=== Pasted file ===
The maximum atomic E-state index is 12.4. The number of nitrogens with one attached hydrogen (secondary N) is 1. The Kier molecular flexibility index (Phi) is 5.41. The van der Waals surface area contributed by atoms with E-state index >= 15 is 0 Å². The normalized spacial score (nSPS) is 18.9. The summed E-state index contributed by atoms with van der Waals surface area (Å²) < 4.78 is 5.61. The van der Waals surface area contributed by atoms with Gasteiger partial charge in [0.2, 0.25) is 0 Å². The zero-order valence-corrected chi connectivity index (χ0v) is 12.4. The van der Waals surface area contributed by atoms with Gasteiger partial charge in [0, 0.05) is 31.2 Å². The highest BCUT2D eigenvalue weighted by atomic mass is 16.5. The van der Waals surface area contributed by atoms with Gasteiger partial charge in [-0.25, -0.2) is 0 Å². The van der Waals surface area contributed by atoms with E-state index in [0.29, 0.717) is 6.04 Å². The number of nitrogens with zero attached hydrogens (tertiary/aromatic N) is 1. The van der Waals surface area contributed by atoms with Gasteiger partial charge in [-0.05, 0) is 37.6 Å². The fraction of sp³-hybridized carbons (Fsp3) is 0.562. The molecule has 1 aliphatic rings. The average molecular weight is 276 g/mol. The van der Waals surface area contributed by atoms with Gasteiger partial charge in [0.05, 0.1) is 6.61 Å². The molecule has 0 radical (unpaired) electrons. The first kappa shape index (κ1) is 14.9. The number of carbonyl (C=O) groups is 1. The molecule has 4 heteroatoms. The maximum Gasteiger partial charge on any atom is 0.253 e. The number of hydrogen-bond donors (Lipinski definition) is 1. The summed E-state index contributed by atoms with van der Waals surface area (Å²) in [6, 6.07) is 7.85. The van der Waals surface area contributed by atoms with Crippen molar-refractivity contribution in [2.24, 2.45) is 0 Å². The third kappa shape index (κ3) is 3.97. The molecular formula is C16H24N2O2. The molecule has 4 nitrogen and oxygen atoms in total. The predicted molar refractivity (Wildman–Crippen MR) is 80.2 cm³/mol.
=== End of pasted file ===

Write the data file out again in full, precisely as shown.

The maximum atomic E-state index is 12.4. The number of nitrogens with one attached hydrogen (secondary N) is 1. The Kier molecular flexibility index (Phi) is 5.41. The van der Waals surface area contributed by atoms with E-state index >= 15 is 0 Å². The normalized spacial score (nSPS) is 18.9. The summed E-state index contributed by atoms with van der Waals surface area (Å²) < 4.78 is 5.61. The van der Waals surface area contributed by atoms with Gasteiger partial charge in [0.2, 0.25) is 0 Å². The zero-order valence-corrected chi connectivity index (χ0v) is 12.4. The van der Waals surface area contributed by atoms with Gasteiger partial charge in [0, 0.05) is 31.2 Å². The highest BCUT2D eigenvalue weighted by atomic mass is 16.5. The van der Waals surface area contributed by atoms with Gasteiger partial charge in [-0.25, -0.2) is 0 Å². The van der Waals surface area contributed by atoms with E-state index in [0.29, 0.717) is 6.04 Å². The number of nitrogens with zero attached hydrogens (tertiary/aromatic N) is 1. The van der Waals surface area contributed by atoms with Gasteiger partial charge in [-0.05, 0) is 37.6 Å². The fraction of sp³-hybridized carbons (Fsp3) is 0.562. The molecule has 1 aliphatic rings. The average molecular weight is 276 g/mol. The van der Waals surface area contributed by atoms with Gasteiger partial charge in [0.05, 0.1) is 6.61 Å². The molecule has 0 radical (unpaired) electrons. The first kappa shape index (κ1) is 14.9. The number of carbonyl (C=O) groups is 1. The molecule has 4 heteroatoms. The maximum Gasteiger partial charge on any atom is 0.253 e. The number of hydrogen-bond donors (Lipinski definition) is 1. The summed E-state index contributed by atoms with van der Waals surface area (Å²) in [6, 6.07) is 7.85. The van der Waals surface area contributed by atoms with Crippen molar-refractivity contribution in [2.24, 2.45) is 0 Å². The third kappa shape index (κ3) is 3.97. The molecular formula is C16H24N2O2. The molecule has 4 nitrogen and oxygen atoms in total. The predicted molar refractivity (Wildman–Crippen MR) is 80.2 cm³/mol.